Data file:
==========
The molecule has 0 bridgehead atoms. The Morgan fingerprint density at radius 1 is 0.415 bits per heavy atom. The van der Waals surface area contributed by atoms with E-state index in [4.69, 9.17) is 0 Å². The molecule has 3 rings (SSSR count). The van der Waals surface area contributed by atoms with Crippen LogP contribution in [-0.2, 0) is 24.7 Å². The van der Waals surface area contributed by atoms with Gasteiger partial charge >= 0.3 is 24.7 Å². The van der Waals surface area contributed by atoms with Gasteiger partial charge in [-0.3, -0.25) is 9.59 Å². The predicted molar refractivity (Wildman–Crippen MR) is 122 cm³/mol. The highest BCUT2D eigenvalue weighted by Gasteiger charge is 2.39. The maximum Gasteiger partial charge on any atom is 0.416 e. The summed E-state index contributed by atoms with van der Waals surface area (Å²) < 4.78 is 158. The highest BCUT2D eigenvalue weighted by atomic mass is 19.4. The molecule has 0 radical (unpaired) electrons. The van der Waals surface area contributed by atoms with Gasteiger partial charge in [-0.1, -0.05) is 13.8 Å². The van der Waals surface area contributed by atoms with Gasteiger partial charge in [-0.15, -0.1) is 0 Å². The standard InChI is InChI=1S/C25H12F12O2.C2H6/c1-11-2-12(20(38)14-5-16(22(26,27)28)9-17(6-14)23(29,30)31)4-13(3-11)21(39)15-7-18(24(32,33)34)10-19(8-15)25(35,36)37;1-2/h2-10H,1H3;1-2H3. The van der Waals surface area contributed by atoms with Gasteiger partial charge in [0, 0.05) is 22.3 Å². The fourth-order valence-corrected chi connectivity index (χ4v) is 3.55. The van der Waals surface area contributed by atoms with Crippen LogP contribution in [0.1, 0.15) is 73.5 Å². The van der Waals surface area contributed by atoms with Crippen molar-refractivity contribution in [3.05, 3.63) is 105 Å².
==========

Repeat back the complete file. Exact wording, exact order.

The molecule has 0 bridgehead atoms. The Morgan fingerprint density at radius 1 is 0.415 bits per heavy atom. The van der Waals surface area contributed by atoms with E-state index in [4.69, 9.17) is 0 Å². The molecule has 3 rings (SSSR count). The van der Waals surface area contributed by atoms with Crippen LogP contribution in [-0.2, 0) is 24.7 Å². The van der Waals surface area contributed by atoms with Gasteiger partial charge >= 0.3 is 24.7 Å². The van der Waals surface area contributed by atoms with Gasteiger partial charge in [-0.3, -0.25) is 9.59 Å². The predicted molar refractivity (Wildman–Crippen MR) is 122 cm³/mol. The highest BCUT2D eigenvalue weighted by Gasteiger charge is 2.39. The maximum Gasteiger partial charge on any atom is 0.416 e. The summed E-state index contributed by atoms with van der Waals surface area (Å²) < 4.78 is 158. The highest BCUT2D eigenvalue weighted by atomic mass is 19.4. The molecule has 0 radical (unpaired) electrons. The van der Waals surface area contributed by atoms with Gasteiger partial charge in [-0.1, -0.05) is 13.8 Å². The van der Waals surface area contributed by atoms with Gasteiger partial charge in [-0.15, -0.1) is 0 Å². The standard InChI is InChI=1S/C25H12F12O2.C2H6/c1-11-2-12(20(38)14-5-16(22(26,27)28)9-17(6-14)23(29,30)31)4-13(3-11)21(39)15-7-18(24(32,33)34)10-19(8-15)25(35,36)37;1-2/h2-10H,1H3;1-2H3. The van der Waals surface area contributed by atoms with Gasteiger partial charge in [0, 0.05) is 22.3 Å². The fourth-order valence-corrected chi connectivity index (χ4v) is 3.55. The van der Waals surface area contributed by atoms with Crippen LogP contribution in [0.1, 0.15) is 73.5 Å². The van der Waals surface area contributed by atoms with Crippen molar-refractivity contribution in [3.05, 3.63) is 105 Å².